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Jiving in the aisles of the old Ritz cinema

Thursday, 13 July 2017

Jiving in the aisles of the old Ritz cinema thumbnailThe old Ritz cinema in Armagh

CRITICS of Armagh sometimes claim the city has little life or buzz but that was certainly not always the case.

Back in the swinging 60's it was the hub of the universe with its factories and shops and places of entertainment, such as the old City Hall.

The town also had three cinemas, commonly known as 'picture houses'.There was the Cosy in Russell Street of Jim McGee fame, now the Armagh Credit Union offices, the City Cinema in Market Street, which was run by the Kelly family and later became the Foresters' Club, and just across the way was the most famous of all, the Ritz.

The Ritz, part of the ABC group opened in the late 30's and was in business for sixty odd years.

Perched on the top right hand corner of Market Square, where the new Market Place Theatre now stands, in close proximity were the old outdated underground public toilets with its iron railings, long since demolished.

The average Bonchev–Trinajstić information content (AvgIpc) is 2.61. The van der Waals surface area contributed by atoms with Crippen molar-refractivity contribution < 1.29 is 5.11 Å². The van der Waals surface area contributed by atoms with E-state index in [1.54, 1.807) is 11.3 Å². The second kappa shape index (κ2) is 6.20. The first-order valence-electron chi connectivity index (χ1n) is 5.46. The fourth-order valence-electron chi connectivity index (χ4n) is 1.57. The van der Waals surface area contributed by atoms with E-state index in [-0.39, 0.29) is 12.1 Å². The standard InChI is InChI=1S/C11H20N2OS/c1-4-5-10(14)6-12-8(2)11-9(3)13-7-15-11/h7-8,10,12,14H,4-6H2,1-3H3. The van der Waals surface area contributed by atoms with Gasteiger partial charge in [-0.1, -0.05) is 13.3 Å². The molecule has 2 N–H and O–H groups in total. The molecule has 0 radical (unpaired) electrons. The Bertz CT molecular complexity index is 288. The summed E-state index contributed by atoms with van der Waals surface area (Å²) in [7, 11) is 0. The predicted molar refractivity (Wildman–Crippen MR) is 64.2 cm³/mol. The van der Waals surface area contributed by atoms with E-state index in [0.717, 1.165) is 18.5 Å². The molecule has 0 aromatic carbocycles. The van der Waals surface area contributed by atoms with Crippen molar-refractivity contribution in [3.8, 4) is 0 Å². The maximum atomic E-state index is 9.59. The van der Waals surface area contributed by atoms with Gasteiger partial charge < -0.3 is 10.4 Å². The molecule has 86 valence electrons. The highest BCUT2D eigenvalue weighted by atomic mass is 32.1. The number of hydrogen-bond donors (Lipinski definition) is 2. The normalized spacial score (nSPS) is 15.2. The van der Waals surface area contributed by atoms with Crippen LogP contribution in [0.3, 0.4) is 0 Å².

The Ritz was by far the most popular of the three cinemas, though it must be said that all three had their patrons and gave employment to many local people.

In the Ritz foyer, sweets, soft drinks and pop corn were sold and the walls were suitably adorned with the stars of the big screen.

In the 60's the old Ritz was something special as Cathal McSherry, who worked there as a projectionist recalls in his most enjoyable book 'A Different Wavelength' Those were the days of Miss Margaret Ross, who ran the show. One of the old stock, she was a strict disciplinarian but a real lady, a highly respected and much admired manageress, who had the trust and loyalty of her staff.

The Ritz with its balcony and plush red carpets was kept spotlessly clean, its staff immaculately dressed. It was Armagh's own little palace.

The Saturday morning matinee for children, known as 'The Minors' was hugely popular attracting scores of youngsters. It was their weekend treat.

Another big draw were the Elvis Presley films when the 'full house' signs had to go up. The queues would have stretched from the front door of the Ritz down past Moore and Robinson's public house (The Steps), Vincie Vallely's barber's shop, around Zwecker's Corner and half way down English Street.

This was also the era of rock 'n roll and Presley fans needed little encouragement to get out onto the cinema aisles and jive away to their hearts content.

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